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  • Phil Cooke
    April 4, 2008

    Brad – thanks for the review. I always enjoy your work, and appreciate your perspective. I think the two issues you point out, do indeed come from my perspective with our national media clients. The truth is, on television, the key to a successful television program is the personality. No one watches Oprah because of the guests, or even the content. They watch to see the unique take Oprah brings to the interviews. People primarily watch Billy Graham – not George Beverly Shea or guests like Michael W. Smith. Likewise, viewers tune in to see Joel Osteen, Jack Graham, or Kerry Shook – so we focus on their message if we want to reach the largest audience. I don’t like “celebrity” in the church any more than you, but that’s the reality I live with everyday in the media world. Even at a local level, I’ve discovered that most churches reflect the personality of the pastor. If you don’t care for Ed Young’s preaching, chances are you won’t attend the church no matter how great the children’s program or music department is.
    Your other issue of starting with the audience rather than the message is similar. From a media perspective, I cringe from all the statements made by preachers without thought or regard for the audience. Think of some TV evangelist’s insensitive and outrageous comments about the gay community, or 9/11. If we don’t start with an understanding of who our audience is and how our message impacts that audience, we’ll continue to be misunderstood and ignored.
    In both cases, it’s not the world I would prefer, but it’s the world we live in. So the question isn’t do we agree or disagree, but how do we deal with it? How do we get our message heard through that clutter out there? Small church or large, it’s a question with which we need to wrestle. The rest of the book should eliminate any idea that I disregard the message itself, or have my priorities out of order. My Ph.D. in theology is a testimony to my high regard for doctrine and refusal to compromise the message. But your thoughts are excellent. I’m always grateful for good criticism, because the stakes are high, and it should drive us to keep this conversation going.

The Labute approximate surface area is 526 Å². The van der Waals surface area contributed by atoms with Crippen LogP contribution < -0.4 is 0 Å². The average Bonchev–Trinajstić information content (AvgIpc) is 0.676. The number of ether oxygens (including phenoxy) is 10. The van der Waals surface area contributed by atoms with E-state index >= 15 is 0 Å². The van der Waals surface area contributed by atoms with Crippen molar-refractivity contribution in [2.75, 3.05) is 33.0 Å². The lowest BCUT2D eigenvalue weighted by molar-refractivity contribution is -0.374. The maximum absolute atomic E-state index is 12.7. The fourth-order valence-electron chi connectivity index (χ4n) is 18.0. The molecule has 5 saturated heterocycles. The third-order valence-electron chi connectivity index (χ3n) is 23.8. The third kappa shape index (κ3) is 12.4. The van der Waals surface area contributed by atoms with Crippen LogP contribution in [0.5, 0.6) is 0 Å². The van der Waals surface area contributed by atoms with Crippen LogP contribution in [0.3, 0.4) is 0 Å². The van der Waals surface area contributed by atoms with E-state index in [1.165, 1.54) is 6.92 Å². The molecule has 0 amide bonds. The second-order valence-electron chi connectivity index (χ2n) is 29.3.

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  • Brad Abare
    April 4, 2008

    Phil – You’re right on. I understand why you make those two points because of your TV/media background. Makes total sense. People don’t watch organizations on TV, they watch people, thus the personality-driven programming. As for the audience coming first, I agree that TV personalities do need to think a lot more about their TV audience in terms of how they’re coming off. Right on.
    My whole point and concern–which I trust you share–is that churches in particular (the audience for this site) should not use personality-based leadership or audience-based planning in their approach to communication.
    It’s just something to keep in mind while reading your book. People need to remember your media context and adapt it to church accordingly. Your book was not written specifically for churches which is why I got hung up on those two particular points.
    Thanks for commenting!

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  • Dave Jones
    April 5, 2008

    In your humble opinion, if you don’t start with the pastor, or the audience then where do you start?

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  • Brad Abare
    April 6, 2008

    In my humble opinion, you start with the purpose God has for your church in the community. Is it to care for the poor? To see families brought together? Evangelism? Caring for orphans? You can’t do everything, so what is the one or two things your church should really focus in on and do well? Part of that comes from understanding God’s call on your church and the needs of the community. They go hand-in-hand.
    Senior leadership certainly plays a role in discovering the purpose/vision, but it shouldn’t be built off one man’s thinking.

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  • Dave Jones
    April 6, 2008

    Thanks for the reply, I have been helping the church build its brand through marketing for many years, some brand cases are more compelling and complex than others, As you can imagine and have experienced. I think both you and Phil are right in terms of finding the story, After all, we have went from 500 impressions a day in the 1950’s to over 1,700 impressions a day in 2008. Experts predict that we will be at 5,000 impressions by 201l.